Costa Rica proposes asset forfeiture law
Nestled in a region known for drug trafficking and money laundering, Costa Rica has been on the lookout for new tools to fight organized crime. On Tuesday, President Laura Chinchilla and her Cabinet announced a bill that would empower law enforcement to seize assets purchased with illicit funds.
Public Security Vice Minister Celso Gamboa said that asset forfeiture was the best way to “hit criminals where it hurts.” Gamboa said he believed the new powers would be key to dealing a blow to the sources of capital that fortify criminal networks.
“The problem with organized crime, beyond drugs and killings, is economic,” Gamboa said.
Under the proposed powers, the financial crimes unit would identify property they allege was purchased with ill-gotten money and the accused would have an opportunity to defend the purchase of their property before a judge in compliance with due process.
The director of the Costa Rican Drug Institute, Carlos Alvarado, noted that Article 45 of the Costa Rican Constitution protects the right to private property but added that any goods obtained through ill-gotten means were beyond the reach of constitutional protections.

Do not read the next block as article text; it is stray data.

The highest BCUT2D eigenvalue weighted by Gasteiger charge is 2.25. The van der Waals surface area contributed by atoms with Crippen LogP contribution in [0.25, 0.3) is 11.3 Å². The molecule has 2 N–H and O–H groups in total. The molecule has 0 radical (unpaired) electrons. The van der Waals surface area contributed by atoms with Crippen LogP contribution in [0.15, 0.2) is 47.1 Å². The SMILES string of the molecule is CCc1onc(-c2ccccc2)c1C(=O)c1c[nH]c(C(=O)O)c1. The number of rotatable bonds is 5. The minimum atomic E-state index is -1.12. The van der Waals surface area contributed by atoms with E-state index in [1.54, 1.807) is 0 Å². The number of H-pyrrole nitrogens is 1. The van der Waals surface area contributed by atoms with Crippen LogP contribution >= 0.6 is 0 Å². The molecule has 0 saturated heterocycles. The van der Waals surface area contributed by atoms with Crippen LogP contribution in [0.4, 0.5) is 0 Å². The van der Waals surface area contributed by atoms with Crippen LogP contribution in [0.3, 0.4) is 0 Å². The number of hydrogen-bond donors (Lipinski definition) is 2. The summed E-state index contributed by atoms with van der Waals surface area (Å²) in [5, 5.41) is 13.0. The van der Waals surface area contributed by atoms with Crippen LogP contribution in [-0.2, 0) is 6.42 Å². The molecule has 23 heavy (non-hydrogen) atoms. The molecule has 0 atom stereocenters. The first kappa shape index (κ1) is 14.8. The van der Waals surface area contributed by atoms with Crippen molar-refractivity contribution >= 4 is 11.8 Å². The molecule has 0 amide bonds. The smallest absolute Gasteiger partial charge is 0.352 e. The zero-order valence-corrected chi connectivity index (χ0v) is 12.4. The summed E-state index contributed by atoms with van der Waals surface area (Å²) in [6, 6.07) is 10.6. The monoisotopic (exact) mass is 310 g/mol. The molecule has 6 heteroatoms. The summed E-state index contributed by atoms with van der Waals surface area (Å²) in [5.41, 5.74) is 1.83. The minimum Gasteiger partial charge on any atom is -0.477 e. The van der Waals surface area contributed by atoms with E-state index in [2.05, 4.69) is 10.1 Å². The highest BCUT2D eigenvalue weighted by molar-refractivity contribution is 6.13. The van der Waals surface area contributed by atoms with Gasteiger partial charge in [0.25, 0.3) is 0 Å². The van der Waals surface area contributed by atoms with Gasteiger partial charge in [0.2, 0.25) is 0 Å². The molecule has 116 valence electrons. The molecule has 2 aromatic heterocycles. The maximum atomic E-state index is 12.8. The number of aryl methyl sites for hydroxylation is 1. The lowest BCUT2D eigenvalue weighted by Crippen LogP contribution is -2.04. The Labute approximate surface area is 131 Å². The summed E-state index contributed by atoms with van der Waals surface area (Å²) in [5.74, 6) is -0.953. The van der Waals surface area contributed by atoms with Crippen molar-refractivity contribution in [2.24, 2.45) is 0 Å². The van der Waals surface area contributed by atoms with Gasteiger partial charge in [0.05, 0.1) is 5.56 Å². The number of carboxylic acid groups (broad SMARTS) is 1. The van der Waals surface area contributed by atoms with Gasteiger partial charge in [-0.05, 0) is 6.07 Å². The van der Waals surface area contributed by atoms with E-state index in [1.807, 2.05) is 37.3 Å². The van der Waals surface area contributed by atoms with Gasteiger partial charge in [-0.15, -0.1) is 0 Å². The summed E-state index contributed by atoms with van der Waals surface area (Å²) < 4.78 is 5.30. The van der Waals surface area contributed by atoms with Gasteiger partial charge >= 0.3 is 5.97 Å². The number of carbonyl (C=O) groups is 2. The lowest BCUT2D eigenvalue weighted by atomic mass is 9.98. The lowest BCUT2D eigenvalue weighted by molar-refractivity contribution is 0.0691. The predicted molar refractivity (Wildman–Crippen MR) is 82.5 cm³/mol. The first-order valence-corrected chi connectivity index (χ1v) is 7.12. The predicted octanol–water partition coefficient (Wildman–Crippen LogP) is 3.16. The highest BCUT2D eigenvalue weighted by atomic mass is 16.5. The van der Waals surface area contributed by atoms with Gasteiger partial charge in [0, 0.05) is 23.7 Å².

The new powers would only extend to asset forfeiture and would not add to Costa Rica’s overcrowded prison system.
Alvarado said that the law was retroactive, affecting any ill-gotten property regardless of when it was purchased. He added that if a drug trafficker were killed, his illicit property would pass to the government, not the next of kin.
The bill now heads to the Legislative Assembly for consideration.
According to Casa Presidencial, asset forfeiture laws already exist in Colombia, Guatemala and Honduras.
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